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Changing urban environments
Terms in this set (38)
The increase in the proportion of people living in cities, resulting in their growth.
The spreading of urban areas into the surrounding rural/rural-urban fringe areas.
A built up area with many buildings, transport links and employment opportunities. E.g. Town or city.
A process usually linked with the development of an economy, where an increasing proportion of people work in industry.
The area around the CBD - usually built before 1918 in the UK.
Central Business District (CBD)
The main shopping and service area in a city. The CBD is usually found in the middle of the city so that it is easily accessible.
The area next to the inner city. Contains mainly semi detached houses, built from the 1930s onwards to house the rapidly growing population.
The land use zone furthest away from the CBD. Contains new housing estates, many with large detached houses. Large parks and golf courses are also found here.
An area around a town or city where there is a mix of urban and rural land uses.
Burgess Land Use Model
A simple diagram of growing concentric circles that shows how a city grows.
Land that has been built on before and is to be cleared and reused. These sites are often in the inner city.
Land that has not been built on before, usually in the countryside on the edge of a built-up area.
A village located in the rural-urban fringe, many of whose inhabitants commute to work in surrounding towns or cities.
The movement of people travelling from home to work and back again each day.
Charging vehicles to enter cities, with the aim of reducing the use of vehicles.
The purpose of a particular area, for example for residential use, recreation or shopping.
The type of buildings or other features that are found in the area e.g. Terraced housing, banks, industrial estates, roads, parks.
A person living alone, or two,or more people living at the same address, sharing a living room.
Urban Development Corporations (UDCs)
Set up in the 1980s and 1990s using public funding to buy land and improve inner areas of cities, partly by attracting private investment.
A strategy in which local authorities had to design a scheme and submit a bid for funding, competing against other councils. They also had to become part of a partnership involving the local community and private companies who would fund part of the development.
Improving an area.
Community (offering housing, employment and recreation opportunities) that is broadly in balance with the environment and offers people a good quality of life.
Quality of life
How good a person's life is as measured by such things as quality of housing and environment, access to eduction, healthcare, how secure people feel and how happy they are with their lifestyle.
A bus service run to key places from car parks on the edge of busy areas in order to reduce traffic flows and congestion in the city centre. Costs are low to encourage people to use the system - they are generally cheaper than fuel and car parking charges in the city centre.
Occurs where people of a particular ethnic group chose to live with others from the same ethnic group, separate from other groups.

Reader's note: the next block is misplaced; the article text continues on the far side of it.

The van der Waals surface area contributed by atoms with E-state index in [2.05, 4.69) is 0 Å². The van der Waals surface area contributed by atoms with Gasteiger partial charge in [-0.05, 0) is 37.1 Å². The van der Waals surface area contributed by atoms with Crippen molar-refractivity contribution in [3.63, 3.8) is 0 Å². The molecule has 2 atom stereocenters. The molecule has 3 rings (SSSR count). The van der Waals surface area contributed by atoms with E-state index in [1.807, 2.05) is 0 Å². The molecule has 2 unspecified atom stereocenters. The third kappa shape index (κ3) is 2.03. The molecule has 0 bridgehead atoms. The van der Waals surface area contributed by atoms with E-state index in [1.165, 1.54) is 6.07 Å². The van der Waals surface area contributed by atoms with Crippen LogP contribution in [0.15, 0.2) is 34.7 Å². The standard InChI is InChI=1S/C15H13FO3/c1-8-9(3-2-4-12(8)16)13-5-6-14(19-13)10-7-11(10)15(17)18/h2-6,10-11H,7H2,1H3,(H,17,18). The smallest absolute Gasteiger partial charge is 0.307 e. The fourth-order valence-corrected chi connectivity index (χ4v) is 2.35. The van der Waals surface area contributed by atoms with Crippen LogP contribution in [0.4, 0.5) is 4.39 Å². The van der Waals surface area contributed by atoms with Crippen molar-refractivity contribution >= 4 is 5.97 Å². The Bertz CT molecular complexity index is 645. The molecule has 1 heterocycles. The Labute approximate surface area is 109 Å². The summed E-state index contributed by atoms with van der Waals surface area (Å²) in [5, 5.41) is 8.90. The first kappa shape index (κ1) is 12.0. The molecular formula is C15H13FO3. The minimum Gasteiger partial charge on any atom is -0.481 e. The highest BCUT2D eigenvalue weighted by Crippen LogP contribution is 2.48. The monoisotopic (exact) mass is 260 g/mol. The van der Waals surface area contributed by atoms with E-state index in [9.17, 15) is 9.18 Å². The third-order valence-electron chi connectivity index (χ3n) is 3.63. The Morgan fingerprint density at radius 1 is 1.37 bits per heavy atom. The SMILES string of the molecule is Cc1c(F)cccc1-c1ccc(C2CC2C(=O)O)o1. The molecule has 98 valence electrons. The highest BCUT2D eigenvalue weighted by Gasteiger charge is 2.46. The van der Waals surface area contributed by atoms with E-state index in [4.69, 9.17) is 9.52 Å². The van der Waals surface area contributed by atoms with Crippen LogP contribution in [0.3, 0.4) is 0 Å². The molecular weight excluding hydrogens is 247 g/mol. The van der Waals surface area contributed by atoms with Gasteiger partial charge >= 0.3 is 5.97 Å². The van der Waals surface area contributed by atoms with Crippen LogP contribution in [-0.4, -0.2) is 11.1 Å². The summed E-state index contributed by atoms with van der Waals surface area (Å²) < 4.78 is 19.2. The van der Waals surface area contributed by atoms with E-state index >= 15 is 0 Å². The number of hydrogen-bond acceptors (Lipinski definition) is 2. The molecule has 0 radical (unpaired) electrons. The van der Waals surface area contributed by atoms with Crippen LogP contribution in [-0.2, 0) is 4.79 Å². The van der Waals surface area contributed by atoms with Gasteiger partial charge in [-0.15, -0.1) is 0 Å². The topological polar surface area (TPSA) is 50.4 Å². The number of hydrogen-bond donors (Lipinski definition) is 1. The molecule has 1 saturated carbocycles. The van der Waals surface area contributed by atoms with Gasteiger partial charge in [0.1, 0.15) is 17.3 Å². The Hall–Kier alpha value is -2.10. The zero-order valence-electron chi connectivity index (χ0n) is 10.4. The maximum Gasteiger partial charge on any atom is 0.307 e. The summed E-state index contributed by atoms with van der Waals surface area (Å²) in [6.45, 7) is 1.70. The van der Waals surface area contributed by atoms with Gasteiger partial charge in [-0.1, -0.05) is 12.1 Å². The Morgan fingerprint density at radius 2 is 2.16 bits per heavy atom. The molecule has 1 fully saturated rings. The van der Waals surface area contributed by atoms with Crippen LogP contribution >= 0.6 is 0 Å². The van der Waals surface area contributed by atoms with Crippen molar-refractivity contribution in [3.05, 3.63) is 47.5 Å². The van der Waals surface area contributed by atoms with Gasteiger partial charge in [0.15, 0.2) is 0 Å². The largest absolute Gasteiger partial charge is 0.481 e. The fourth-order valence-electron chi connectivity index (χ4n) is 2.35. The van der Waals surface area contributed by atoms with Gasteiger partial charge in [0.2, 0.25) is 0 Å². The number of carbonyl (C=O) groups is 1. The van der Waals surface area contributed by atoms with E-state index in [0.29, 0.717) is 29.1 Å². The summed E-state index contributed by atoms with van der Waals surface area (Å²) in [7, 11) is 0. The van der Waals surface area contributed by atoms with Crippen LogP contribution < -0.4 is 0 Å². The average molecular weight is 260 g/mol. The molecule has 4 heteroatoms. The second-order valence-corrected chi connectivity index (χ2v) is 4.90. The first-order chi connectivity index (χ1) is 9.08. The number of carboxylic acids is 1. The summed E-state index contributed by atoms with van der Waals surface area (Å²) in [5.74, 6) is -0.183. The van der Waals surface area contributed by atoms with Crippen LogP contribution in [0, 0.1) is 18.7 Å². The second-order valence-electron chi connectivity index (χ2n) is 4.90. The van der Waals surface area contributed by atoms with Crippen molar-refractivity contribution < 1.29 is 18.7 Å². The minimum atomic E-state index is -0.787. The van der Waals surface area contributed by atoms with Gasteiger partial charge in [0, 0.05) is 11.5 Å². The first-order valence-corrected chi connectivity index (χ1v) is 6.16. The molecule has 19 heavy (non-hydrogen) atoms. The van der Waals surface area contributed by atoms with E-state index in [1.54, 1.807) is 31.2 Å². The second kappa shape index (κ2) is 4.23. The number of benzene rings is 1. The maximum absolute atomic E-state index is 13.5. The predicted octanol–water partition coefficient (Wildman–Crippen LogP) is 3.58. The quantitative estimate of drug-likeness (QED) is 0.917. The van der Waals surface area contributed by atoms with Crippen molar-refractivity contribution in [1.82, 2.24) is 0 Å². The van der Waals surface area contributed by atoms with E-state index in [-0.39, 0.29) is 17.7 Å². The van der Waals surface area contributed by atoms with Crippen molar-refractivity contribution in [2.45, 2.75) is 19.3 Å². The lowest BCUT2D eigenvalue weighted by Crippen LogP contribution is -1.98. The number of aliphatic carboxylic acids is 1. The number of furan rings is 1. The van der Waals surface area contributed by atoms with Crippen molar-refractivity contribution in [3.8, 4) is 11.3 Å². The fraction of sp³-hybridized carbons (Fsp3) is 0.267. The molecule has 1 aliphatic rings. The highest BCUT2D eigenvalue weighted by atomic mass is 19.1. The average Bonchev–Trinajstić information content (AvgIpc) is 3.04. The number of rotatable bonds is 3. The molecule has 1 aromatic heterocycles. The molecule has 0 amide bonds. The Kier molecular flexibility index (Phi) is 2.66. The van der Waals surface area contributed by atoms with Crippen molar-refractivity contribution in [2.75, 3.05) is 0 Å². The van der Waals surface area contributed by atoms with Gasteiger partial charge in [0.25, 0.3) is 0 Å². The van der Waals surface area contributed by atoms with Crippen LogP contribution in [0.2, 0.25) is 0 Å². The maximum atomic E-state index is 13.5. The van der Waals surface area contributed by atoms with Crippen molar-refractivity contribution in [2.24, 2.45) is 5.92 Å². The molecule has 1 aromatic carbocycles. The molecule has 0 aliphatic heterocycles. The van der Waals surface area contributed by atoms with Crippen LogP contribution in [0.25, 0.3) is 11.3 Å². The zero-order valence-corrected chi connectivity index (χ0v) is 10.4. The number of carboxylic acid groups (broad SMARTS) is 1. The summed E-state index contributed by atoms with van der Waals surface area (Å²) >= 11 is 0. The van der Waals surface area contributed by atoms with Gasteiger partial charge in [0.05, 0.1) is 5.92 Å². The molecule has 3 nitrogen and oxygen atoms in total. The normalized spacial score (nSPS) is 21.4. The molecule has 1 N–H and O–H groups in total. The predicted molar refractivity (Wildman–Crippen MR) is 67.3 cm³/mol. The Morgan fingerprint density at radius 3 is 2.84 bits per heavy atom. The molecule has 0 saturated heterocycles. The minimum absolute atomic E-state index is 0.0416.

Areas of cities (usually on the outskirts) that are built by people from any materials they can find on land that does not belong to them. They have different names in different parts of the world (e.g. Favela in Brazil) and are often known as shanty towns.
The part of the economy where jobs are created by people to get an income (e.g. Taking the washing in, mending bicycles)and which are not recorded in official figures.
Self Help Schemes
Sometimes known as assisted self-help (ASH), this is where local authorities help the squatter settlement residents to improve their homes by offering finance in the form of loans or grants and often installing water and sanitation.
Site and service
Occur where land is divided into individual plots and water, sanitation, electricity and basic track layout are supplied before any building by residents begins.
Disposal of waste
Safely getting rid of unwanted items such as solid waste.
A means of disposing of waste by digging a large hole in the ground and lining it before filling it with rubbish.
Collection and subsequent reprocessing of products such as paper, aluminium cans, plastic containers and mobile phones, instead of throwing them away.
Putting harmful substances into the atmosphere such as carbon dioxide.
Transnational Corporations (TNCs)
Companies that spread their operations around the world to try to reduce costs.
Putting poisonous substances into water courses such as sewage, industrial effluent and harmful chemicals.
An urban area where residents have a way of life that will last a long time. The environment is not damaged and the economic and social fabric are able to stand the test of time.
Land on the edge of the built-up area, where restrictions are placed on building to prevent the expansion of towns and cities and to protect the natural environment.
Development that looks after future resources and considers the needs of future generations.
THIS SET IS OFTEN IN FOLDERS WITH...
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